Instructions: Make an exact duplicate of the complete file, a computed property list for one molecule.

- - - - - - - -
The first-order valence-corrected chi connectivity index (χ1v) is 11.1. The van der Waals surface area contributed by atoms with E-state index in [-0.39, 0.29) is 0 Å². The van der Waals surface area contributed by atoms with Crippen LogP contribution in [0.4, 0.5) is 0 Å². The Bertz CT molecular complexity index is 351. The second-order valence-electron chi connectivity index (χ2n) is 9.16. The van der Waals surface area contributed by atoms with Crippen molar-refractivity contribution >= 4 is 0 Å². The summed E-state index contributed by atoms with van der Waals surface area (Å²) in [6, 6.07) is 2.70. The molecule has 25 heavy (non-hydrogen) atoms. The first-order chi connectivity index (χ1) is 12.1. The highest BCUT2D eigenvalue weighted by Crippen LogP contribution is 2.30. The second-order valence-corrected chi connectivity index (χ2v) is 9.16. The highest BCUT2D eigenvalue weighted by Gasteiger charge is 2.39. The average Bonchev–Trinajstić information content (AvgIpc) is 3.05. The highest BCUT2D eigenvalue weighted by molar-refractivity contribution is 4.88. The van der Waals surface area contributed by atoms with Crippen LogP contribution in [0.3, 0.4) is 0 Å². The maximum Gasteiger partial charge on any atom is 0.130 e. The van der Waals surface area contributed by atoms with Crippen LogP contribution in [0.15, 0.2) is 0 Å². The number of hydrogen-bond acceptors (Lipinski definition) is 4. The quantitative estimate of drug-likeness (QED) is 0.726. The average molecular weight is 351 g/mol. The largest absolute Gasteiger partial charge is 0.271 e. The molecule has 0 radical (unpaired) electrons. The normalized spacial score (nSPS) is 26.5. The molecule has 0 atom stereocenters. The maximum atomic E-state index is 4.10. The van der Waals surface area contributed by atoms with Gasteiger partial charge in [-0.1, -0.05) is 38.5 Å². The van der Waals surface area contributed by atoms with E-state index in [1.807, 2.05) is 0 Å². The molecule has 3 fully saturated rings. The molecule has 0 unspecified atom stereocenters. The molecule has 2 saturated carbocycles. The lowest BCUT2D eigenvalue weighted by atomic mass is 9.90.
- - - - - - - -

The first-order valence-corrected chi connectivity index (χ1v) is 11.1. The van der Waals surface area contributed by atoms with E-state index in [-0.39, 0.29) is 0 Å². The van der Waals surface area contributed by atoms with Crippen LogP contribution in [0.4, 0.5) is 0 Å². The Bertz CT molecular complexity index is 351. The second-order valence-electron chi connectivity index (χ2n) is 9.16. The van der Waals surface area contributed by atoms with Crippen molar-refractivity contribution >= 4 is 0 Å². The summed E-state index contributed by atoms with van der Waals surface area (Å²) in [6, 6.07) is 2.70. The molecule has 25 heavy (non-hydrogen) atoms. The first-order chi connectivity index (χ1) is 12.1. The highest BCUT2D eigenvalue weighted by Crippen LogP contribution is 2.30. The second-order valence-corrected chi connectivity index (χ2v) is 9.16. The highest BCUT2D eigenvalue weighted by Gasteiger charge is 2.39. The average Bonchev–Trinajstić information content (AvgIpc) is 3.05. The highest BCUT2D eigenvalue weighted by molar-refractivity contribution is 4.88. The van der Waals surface area contributed by atoms with Crippen LogP contribution in [0.3, 0.4) is 0 Å². The maximum Gasteiger partial charge on any atom is 0.130 e. The van der Waals surface area contributed by atoms with Crippen LogP contribution in [0.15, 0.2) is 0 Å². The number of hydrogen-bond acceptors (Lipinski definition) is 4. The quantitative estimate of drug-likeness (QED) is 0.726. The average molecular weight is 351 g/mol. The largest absolute Gasteiger partial charge is 0.271 e. The molecule has 0 radical (unpaired) electrons. The normalized spacial score (nSPS) is 26.5. The molecule has 0 atom stereocenters. The maximum atomic E-state index is 4.10. The van der Waals surface area contributed by atoms with Gasteiger partial charge in [-0.1, -0.05) is 38.5 Å². The van der Waals surface area contributed by atoms with E-state index in [1.807, 2.05) is 0 Å². The molecule has 3 fully saturated rings. The molecule has 0 unspecified atom stereocenters. The molecule has 2 saturated carbocycles. The lowest BCUT2D eigenvalue weighted by atomic mass is 9.90.